WASHINGTON, DC The man who struck down three U.S. Capitol Police officers with a fire extinguisher during last week's storming of the Capitol has been identified as a retired Pennsylvania firefighter.
The man, Robert Sanford, 55, of Boothyn, Pennsylvania was arrested on Thursday after being charged a day earlier.
Federal prosecutors say that during the events at the U.S. Capitol, Sanford struck three U.S. Capitol Police officers with a fire extinguisher. A video, recorded by an individual who was present in the crowd, captures a man throwing what appears to be a fire extinguisher at a group of Capitol Police officers who were defending the lower west terrace of the Capitol.
The fire extinguisher struck one officer, who was wearing a helmet, in the head; then, the fire extinguisher ricochets striking a second officer, who was not wearing a helmet, in the head; and ricochets a third time and strikes a third officer, wearing a helmet, in the head. After throwing the fire extinguisher, Sanford leaves the area in the opposite direction. Federal authorities say they were able to identify Sanford, after receiving a tip on January 12.
In a court filing, prosecutors cite a video captured by an individual who was present in the crowd during the attack. The video was shot from an elevated position and showed an area of the Capitol with a large group of police officers surrounded on at least three sides by a group of insurrectionists. A United States Capitol Police Special Agent identified the area as being the Lower West Terrace of the United States Capitol.
In the lower-left corner of the video, an individual is visible stepping over a short wall with a red object in his hands. He is wearing what appears to be a stocking cap, a dark jacket or shirt with a plaid pattern, and a light and dark two-tone backpack. Immediately after stepping over the short wall, the man draws the red object, which appears to be a fire extinguisher, back in his right hand and then hurls the object at the group of police officers.
The object appears to strike one officer, who was wearing a helmet, in the head. The object then ricochets and strikes another officer, who was not wearing a helmet, in the head. The object then ricochets a third time and strikes a third officer, wearing a helmet, in the head. Immediately after throwing the object, the man moves quickly in the opposite direction.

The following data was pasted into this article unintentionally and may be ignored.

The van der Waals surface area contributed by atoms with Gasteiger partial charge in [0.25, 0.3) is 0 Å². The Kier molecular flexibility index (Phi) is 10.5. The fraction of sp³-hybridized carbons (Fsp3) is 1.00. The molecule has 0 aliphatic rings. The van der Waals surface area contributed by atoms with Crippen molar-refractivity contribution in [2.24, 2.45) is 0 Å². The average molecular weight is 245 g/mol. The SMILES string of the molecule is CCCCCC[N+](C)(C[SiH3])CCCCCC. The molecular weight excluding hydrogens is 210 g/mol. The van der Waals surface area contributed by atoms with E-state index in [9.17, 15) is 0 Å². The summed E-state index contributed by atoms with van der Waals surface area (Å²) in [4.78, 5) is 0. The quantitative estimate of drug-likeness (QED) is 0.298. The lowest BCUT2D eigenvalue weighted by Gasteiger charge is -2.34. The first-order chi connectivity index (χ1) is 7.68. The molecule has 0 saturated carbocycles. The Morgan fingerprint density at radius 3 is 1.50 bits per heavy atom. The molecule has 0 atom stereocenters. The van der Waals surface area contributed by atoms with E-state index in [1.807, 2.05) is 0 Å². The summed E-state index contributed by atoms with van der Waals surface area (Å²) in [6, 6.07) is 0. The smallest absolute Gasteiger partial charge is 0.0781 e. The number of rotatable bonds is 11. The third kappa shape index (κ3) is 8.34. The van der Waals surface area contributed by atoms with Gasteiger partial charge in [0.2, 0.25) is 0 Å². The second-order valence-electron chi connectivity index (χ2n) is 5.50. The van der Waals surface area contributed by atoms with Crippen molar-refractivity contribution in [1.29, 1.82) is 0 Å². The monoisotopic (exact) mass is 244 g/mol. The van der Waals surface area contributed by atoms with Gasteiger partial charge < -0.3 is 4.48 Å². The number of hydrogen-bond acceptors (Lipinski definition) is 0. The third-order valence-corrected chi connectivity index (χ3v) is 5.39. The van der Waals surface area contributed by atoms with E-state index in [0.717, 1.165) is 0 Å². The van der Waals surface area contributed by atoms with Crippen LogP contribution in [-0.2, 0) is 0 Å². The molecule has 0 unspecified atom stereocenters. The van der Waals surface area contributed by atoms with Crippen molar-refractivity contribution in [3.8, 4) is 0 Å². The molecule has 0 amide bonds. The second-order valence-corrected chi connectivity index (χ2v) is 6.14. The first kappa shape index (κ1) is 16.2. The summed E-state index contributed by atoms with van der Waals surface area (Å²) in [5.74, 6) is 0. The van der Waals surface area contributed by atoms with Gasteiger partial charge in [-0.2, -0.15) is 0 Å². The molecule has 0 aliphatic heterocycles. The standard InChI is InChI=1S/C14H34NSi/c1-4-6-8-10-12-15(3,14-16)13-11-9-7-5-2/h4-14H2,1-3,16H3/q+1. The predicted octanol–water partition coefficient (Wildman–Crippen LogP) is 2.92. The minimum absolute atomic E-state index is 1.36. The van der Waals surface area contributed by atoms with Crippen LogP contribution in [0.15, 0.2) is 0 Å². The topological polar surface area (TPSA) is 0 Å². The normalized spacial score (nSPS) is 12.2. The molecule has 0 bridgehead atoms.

Officer William Young of the U.S. Capitol Police said that he and twenty officers and 2 sergeants were deployed to the Lower West Terrace of the U.S. Capitol at some point on January 6, 2021. While Officer Young was on duty and attempting to control the crowd, he said he felt a hard strike to the back of his helmet. When he turned to see where the blow had originated, Officer Young saw a fire extinguisher on the ground but could not determine who had struck him. He was subsequently evaluated at a hospital and cleared to return to duty.
On January 12, 2021, the FBI received a tip that the person in the video was Sanford. Sanford had recently retired from the Chester Fire Department, located in Chester, Pennsylvania. The filing said the man who provided the tip had been told by Sanford, who was a friend, that Sanford had travelled to Washington, DC on a bus with a group of people. The group had gone to the White House and listened to President Donald J. Trump's speech and then had followed the president's instructions and gone to the Capitol. The complainant indicated that Sanford had claimed to have been on the Capitol grounds for about 10 minutes before "they" left.
The case involving Sanford is being prosecuted by the U.S. Attorney's Office for the District of Columbia and the Counterterrorism Section of the DOJ's National Security Division, with assistance from the U.S. Attorney's Office for the Eastern District of Pennsylvania. The cases are being investigated by the FBI's Washington Field Office and the United States Capitol Police.
(Photo credit: YouTube screenshot).